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Avant-Garde Music for Toys, 'Playing' in New York

Avant-garde musical artists have always liked to stretch the limits of what traditional musical instruments can do. But some artists have gone even further and explored the less orthodox music of familiar objects.

Some of the most modern music in the world is being written for toys. For example, the so-called "Toy Symphony," composed most likely by Leopold Mozart in the mid-1700s, is an abiding favorite with mainstream concertgoers. But today, at recitals like )

"The beauty of playing with toys is the whole world can appreciate what you're doing," said Tan. "People don't have to have a classical background [or] … any background in music at all. In fact, they're the best audience, because their ears are totally open and they don't have a preconceived idea of what music should be."

Tan added that classical audiences may have prejudices against people playing with toys, often considering them to be frivolous.

"But playing with toys is a serious game!" beamed Tan.

One piece at the Interval concert was composed for three toy pianos by the young composer )

Traditional classical music was all composer and Interval recital producer )

One of the more challenging pieces at the Interval show was "Piece for Tenor Balloon and Voice," written by new-music composer and balloon instrumentalist )

Since the late 1980s, Dunaway has been fascinated by the infinitely complex harmonic overtones the pressure and movement of her hands can create on the taut skin of an inflated latex balloon.

But for Dunaway, balloon music is about history and politics, too. She says it allows her to reject the rigid, 12-tone scale of traditional Western music and to use the "cries" of the balloon to express, she said, the horror of the repression of Brazil's indigenous rubber farmers and the destruction of the rainforest.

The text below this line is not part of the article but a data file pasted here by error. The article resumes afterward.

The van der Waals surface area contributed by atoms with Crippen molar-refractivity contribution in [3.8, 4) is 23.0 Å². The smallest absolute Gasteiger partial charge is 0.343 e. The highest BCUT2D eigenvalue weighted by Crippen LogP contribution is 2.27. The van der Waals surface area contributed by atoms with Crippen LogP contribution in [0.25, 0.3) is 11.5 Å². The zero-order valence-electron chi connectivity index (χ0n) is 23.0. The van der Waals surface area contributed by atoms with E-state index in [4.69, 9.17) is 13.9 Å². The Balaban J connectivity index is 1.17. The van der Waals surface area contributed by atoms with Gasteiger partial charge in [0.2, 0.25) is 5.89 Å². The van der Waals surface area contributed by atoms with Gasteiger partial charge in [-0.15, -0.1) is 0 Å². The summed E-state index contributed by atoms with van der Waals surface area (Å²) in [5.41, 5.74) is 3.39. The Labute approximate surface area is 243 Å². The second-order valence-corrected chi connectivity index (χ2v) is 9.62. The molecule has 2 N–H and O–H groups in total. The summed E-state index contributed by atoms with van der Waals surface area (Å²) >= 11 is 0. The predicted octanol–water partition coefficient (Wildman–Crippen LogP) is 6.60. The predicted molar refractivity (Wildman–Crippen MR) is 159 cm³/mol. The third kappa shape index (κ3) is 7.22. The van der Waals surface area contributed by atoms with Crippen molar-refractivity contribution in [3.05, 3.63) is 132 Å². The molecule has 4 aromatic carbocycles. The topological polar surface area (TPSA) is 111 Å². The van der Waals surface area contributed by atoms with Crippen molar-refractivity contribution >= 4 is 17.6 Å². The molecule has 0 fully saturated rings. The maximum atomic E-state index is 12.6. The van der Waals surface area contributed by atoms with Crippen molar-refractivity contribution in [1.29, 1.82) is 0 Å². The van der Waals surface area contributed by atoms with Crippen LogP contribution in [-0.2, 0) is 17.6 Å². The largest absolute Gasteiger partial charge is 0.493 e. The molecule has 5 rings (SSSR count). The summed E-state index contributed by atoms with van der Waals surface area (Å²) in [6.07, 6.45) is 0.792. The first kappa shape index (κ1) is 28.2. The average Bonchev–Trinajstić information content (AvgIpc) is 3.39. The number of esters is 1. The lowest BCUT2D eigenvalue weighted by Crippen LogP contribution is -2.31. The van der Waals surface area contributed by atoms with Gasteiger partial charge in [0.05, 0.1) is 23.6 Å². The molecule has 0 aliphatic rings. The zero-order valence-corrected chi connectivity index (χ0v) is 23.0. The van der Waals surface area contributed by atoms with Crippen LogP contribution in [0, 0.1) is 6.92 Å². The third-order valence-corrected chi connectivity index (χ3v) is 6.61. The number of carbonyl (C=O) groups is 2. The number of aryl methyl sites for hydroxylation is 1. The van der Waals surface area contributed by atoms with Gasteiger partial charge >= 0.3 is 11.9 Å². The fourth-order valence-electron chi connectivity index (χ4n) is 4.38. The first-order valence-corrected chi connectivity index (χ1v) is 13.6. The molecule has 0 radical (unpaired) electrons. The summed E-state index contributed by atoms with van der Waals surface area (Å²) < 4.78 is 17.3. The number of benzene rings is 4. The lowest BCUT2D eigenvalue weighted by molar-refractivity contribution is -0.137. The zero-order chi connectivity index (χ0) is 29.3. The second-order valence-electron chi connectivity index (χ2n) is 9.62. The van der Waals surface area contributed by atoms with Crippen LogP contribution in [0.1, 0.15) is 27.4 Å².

The composer is aware that many people find the balloon music to be harsh the first time they hear it.

"But," she said "… if anything, it's the Amazon speaking; it's the Earth speaking; it's the Earth screaming; the Earth saying, 'Stop!' So in that sense, I am just a conduit, and I try very much to follow that 'voice.'"

As an artist, Dunaway is also interested in helping people to perceive in unaccustomed ways.

"People stay in a 'comfort zone,'" she opined, "and I think artists very often reach outside their comfort zone. That's why we end up making things that are called 'creative.'"

Audiences and critics, of course, will have their own ideas about what is creative and what is not. But the new interest in music for toys suggests a healthy urge among today's musical artists to explore, innovate and experiment with sound - no matter the source.

Music used with artists' permission